Truthfully there are few bargains in Venice, beyond free entry into St. Mark’s and the ugly souvenir magnets priced at €1 each. Tourism is the livelihood of almost every resident, making it difficult to fault the high cost of rooms on the island, and with the way the sea air corrodes nearly everything it touches, it’s also hard to complain about entry fees for churches and museums. So when visitors see a multi-course set menu costing less than a meal for two at McDonald’s, complete with free WiFi and a surprising lack of cover charge, no wonder they jump right in.
Poor, poor souls. This is how Venice got its reputation for sub-par cuisine, from these trattorias ringing the popular piazzas dishing out reheated lasagna and spaghetti bolognese. Notice, though, the lack of Italian voices in these restaurants, then take a glance inside the tiny storefronts lining the canals. Here is where the locals are, crowding the bar and toasting visitors brave enough to step inside.
There’s really no place to go in Venice to completely escape the tourist hordes, but those angling to hear a Venetian accent need to resist the temptation to succumb to familiar menu items — resist even the temptation to sit down — and partake in what might be the happiest of the city’s hours. Unlike Florence or Rome, or even nearby Verona, Venice does not dish out an apertivo buffet to accompany its evening cocktails. There’s no overcooked pasta or underripe caprese on offer. The cicheti, or Venetian tapas, can be as simple as sorpresa, prosciutto or a ridiculously tasty mashed cod spread atop Italian bread. Apparently fancier small plates can be found, but these open-face sandwiches can be dinner in themselves.
Well, combined with a glass of wine, of course. The wines of the Veneto aren’t as well known as their Tuscan counterparts (except, perhaps, prosecco, which hails from the region) but that makes an evening drink even more enticing. Half-glasses, known as ombre, are available to those looking to taste unfamiliar varieties. The dry Soave is perfect for those who love white wine, while Valpolicella, Bardolino and Amarone are the local reds. Asking the bartender for a recommendation won’t, oddly enough, result in the most expensive bottle being poured, and often the regulars are waiting to clink their own glasses against the newcomers’.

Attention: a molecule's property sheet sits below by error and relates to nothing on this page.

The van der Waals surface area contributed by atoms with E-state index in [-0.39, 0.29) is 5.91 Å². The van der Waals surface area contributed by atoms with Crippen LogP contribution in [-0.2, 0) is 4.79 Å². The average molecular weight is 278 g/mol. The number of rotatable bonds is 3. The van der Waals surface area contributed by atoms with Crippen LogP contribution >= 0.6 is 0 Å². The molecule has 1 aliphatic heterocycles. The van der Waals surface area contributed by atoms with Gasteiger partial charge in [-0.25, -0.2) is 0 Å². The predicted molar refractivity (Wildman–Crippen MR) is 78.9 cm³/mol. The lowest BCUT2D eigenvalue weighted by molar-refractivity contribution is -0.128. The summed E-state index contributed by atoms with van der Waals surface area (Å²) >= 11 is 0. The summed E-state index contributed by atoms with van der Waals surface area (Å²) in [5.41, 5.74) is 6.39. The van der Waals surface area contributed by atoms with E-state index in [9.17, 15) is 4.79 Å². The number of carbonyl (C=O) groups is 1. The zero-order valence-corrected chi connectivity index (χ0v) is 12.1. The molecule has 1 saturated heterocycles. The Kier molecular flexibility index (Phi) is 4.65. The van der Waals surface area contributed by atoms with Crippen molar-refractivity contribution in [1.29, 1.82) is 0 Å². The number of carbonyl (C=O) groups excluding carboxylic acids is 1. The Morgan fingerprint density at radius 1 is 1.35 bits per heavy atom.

The snug bars, the surprising camaraderie, and the warmth of the wine had me believing Venice at night was a most hospitable place. Even my mortality, brought into question by the probing remarks of that less-than-sober Swede, barely warranted concern. After all, those canals couldn’t be all that deep.
But a swift turn to the left and suddenly we were navigating an alley so narrow my hips seemed to touch both walls at once. The path was deserted, yet voices murmured over my shoulder. Up ahead mist hung heavy over the once-welcoming courtyard. It was impossible to know what lay before me, blocking the path to a nice, warm bed. No wonder so many murder mysteries are set here.
The tendency toward insanity, the desire to dwell on what demons may lurk among the ancient buildings and beneath the flowing water, comes on quickly in this town. I had the feeling that if I remained, I might quickly descend into the shadows playing at the corners of my mind. Yet, although it would have been so easy to escape the night in Venice, I invited myself inside. Perpahs it was all in my imagination, but only after evening set did the city become real.